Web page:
"The worst thing for me because of my stroke was balance. And I didn't know it but I was kind of shuffling," Cirni said.
So Cirni got a trainer, who has been helping him keep his posture and has him doing balancing exercises. It has helped so much that at 89, he took up boxing, his favorite sport, proving it's never too late.
"Never too late, never too late - I would just say that it's really about range of motion," said Phil Dozois, owner of Breakthru Fitness in Pasadena.
Dozois says don't wait until it's an issue. Doing small exercises throughout daily life keeps the body mobile and agile. Start at the ground up to protect knees and maintain balance with ankle work.
Dozois said one helpful exercise is to face the wall holding on with both hands, with one foot forward, making sure to keep the heel on the ground. Bends knees forward and back to strengthen the ankle.
"Using a wall, you can just lean lightly against the wall, and you really want to drive that shin bone forward and back over the foot," Dozois said.
Dozois said since life is three-dimensional, another helpful exercise moves you side to side. Dozois keeps the feet in the same position but swings hips side to side. Adding a leg lift with rotations strengthens hips and works on balance.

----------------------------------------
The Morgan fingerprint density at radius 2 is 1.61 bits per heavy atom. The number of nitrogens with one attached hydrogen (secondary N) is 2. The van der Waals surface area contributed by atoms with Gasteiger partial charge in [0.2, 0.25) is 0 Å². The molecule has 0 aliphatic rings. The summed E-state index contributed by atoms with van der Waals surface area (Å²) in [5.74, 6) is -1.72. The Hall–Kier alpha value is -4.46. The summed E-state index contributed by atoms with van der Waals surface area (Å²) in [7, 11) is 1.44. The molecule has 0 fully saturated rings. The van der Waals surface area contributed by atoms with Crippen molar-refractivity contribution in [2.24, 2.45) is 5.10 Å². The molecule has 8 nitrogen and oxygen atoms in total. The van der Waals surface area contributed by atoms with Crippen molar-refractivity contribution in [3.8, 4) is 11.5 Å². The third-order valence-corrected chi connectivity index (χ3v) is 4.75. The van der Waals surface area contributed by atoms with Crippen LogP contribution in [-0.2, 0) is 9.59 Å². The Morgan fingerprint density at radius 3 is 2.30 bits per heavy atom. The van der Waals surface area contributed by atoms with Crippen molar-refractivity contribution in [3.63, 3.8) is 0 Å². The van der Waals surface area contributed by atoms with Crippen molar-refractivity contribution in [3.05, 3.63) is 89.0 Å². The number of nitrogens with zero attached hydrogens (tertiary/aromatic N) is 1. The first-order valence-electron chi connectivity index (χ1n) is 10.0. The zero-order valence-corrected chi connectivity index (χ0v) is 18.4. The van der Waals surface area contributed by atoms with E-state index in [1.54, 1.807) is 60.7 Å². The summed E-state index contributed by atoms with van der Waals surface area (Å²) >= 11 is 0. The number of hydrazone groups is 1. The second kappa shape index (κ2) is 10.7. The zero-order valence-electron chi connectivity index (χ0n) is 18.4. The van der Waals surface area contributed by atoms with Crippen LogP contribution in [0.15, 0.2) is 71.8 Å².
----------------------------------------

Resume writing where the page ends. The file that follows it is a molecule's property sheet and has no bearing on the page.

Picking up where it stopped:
He also offers variation by pretending the front foot can draw a half circle with the front foot - again for hip rotation and ankle stability.
Since we spend an inordinate amount of time sitting, Dozois recommends literally sitting then standing straight up, then adding the same move with arms up, then arms up and twisting. This would mimic a chair squat. Stand straight up with arms stretched out front. Continue to squat and raise arms overhead when standing up. Then finish with squats and arms overhead with a side twist standing up. Repeat on both sides.
Finally, functional lunges can keep legs, hips and glutes strong, while giving the back a stretch, especially the thoracic, or middle back, which is usually weak. Alternate lunges as if picking up something up off the ground and then standing back up. Adding upper body rotations when standing back up once again helps strengthen the whole body and is a movement we seem to have to do on a regular basis.
These moves mimic what we need to do throughout our entire life, so take time out of each day and do them for the best quality of life. They are simple and can take literally minutes to do.
"Movement is life," Dozois said.